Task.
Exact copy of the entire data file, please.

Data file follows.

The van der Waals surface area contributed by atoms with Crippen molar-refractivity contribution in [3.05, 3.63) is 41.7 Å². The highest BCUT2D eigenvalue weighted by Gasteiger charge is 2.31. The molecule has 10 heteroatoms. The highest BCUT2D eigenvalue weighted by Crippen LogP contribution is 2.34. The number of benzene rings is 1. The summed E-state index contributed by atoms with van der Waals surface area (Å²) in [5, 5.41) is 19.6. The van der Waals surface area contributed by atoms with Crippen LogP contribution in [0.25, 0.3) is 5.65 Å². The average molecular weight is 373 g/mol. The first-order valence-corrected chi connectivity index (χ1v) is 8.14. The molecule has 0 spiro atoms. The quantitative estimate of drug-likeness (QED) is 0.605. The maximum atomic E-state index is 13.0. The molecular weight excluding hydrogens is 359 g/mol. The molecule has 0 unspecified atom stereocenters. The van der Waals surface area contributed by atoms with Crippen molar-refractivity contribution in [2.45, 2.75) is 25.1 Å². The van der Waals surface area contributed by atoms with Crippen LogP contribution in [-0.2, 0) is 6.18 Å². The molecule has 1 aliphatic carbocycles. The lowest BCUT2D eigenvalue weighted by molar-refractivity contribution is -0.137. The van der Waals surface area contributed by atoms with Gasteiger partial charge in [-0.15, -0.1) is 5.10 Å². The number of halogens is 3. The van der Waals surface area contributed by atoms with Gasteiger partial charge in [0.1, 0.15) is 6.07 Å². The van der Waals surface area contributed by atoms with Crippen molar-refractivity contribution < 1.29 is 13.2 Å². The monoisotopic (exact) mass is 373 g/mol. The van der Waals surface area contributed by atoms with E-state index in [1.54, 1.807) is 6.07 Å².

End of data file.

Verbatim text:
The van der Waals surface area contributed by atoms with Crippen molar-refractivity contribution in [3.05, 3.63) is 41.7 Å². The highest BCUT2D eigenvalue weighted by Gasteiger charge is 2.31. The molecule has 10 heteroatoms. The highest BCUT2D eigenvalue weighted by Crippen LogP contribution is 2.34. The number of benzene rings is 1. The summed E-state index contributed by atoms with van der Waals surface area (Å²) in [5, 5.41) is 19.6. The van der Waals surface area contributed by atoms with Crippen LogP contribution in [0.25, 0.3) is 5.65 Å². The average molecular weight is 373 g/mol. The first-order valence-corrected chi connectivity index (χ1v) is 8.14. The molecule has 0 spiro atoms. The quantitative estimate of drug-likeness (QED) is 0.605. The maximum atomic E-state index is 13.0. The molecular weight excluding hydrogens is 359 g/mol. The molecule has 0 unspecified atom stereocenters. The van der Waals surface area contributed by atoms with Crippen molar-refractivity contribution in [2.45, 2.75) is 25.1 Å². The van der Waals surface area contributed by atoms with Crippen LogP contribution in [-0.2, 0) is 6.18 Å². The molecule has 1 aliphatic carbocycles. The lowest BCUT2D eigenvalue weighted by molar-refractivity contribution is -0.137. The van der Waals surface area contributed by atoms with Gasteiger partial charge in [-0.15, -0.1) is 5.10 Å². The number of halogens is 3. The van der Waals surface area contributed by atoms with Gasteiger partial charge in [0.1, 0.15) is 6.07 Å². The van der Waals surface area contributed by atoms with Crippen molar-refractivity contribution < 1.29 is 13.2 Å². The monoisotopic (exact) mass is 373 g/mol. The van der Waals surface area contributed by atoms with E-state index in [1.54, 1.807) is 6.07 Å².